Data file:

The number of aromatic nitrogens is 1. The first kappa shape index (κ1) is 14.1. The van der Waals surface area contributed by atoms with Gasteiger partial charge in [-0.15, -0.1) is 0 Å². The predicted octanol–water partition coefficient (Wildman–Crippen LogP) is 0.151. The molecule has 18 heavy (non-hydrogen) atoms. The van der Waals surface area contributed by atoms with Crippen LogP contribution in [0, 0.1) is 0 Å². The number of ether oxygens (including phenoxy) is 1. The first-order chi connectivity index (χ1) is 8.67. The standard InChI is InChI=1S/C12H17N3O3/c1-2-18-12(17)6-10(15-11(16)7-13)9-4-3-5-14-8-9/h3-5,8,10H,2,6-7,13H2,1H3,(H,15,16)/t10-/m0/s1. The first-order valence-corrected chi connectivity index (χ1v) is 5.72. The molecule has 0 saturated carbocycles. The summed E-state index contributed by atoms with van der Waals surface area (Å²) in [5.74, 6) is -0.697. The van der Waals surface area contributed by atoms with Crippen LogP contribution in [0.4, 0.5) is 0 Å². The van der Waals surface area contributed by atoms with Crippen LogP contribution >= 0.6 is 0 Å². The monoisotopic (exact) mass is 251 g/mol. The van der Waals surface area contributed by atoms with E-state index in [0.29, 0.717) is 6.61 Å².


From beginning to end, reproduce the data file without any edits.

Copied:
The number of aromatic nitrogens is 1. The first kappa shape index (κ1) is 14.1. The van der Waals surface area contributed by atoms with Gasteiger partial charge in [-0.15, -0.1) is 0 Å². The predicted octanol–water partition coefficient (Wildman–Crippen LogP) is 0.151. The molecule has 18 heavy (non-hydrogen) atoms. The van der Waals surface area contributed by atoms with Crippen LogP contribution in [0, 0.1) is 0 Å². The number of ether oxygens (including phenoxy) is 1. The first-order chi connectivity index (χ1) is 8.67. The standard InChI is InChI=1S/C12H17N3O3/c1-2-18-12(17)6-10(15-11(16)7-13)9-4-3-5-14-8-9/h3-5,8,10H,2,6-7,13H2,1H3,(H,15,16)/t10-/m0/s1. The first-order valence-corrected chi connectivity index (χ1v) is 5.72. The molecule has 0 saturated carbocycles. The summed E-state index contributed by atoms with van der Waals surface area (Å²) in [5.74, 6) is -0.697. The van der Waals surface area contributed by atoms with Crippen LogP contribution in [0.4, 0.5) is 0 Å². The van der Waals surface area contributed by atoms with Crippen LogP contribution >= 0.6 is 0 Å². The monoisotopic (exact) mass is 251 g/mol. The van der Waals surface area contributed by atoms with E-state index in [0.29, 0.717) is 6.61 Å².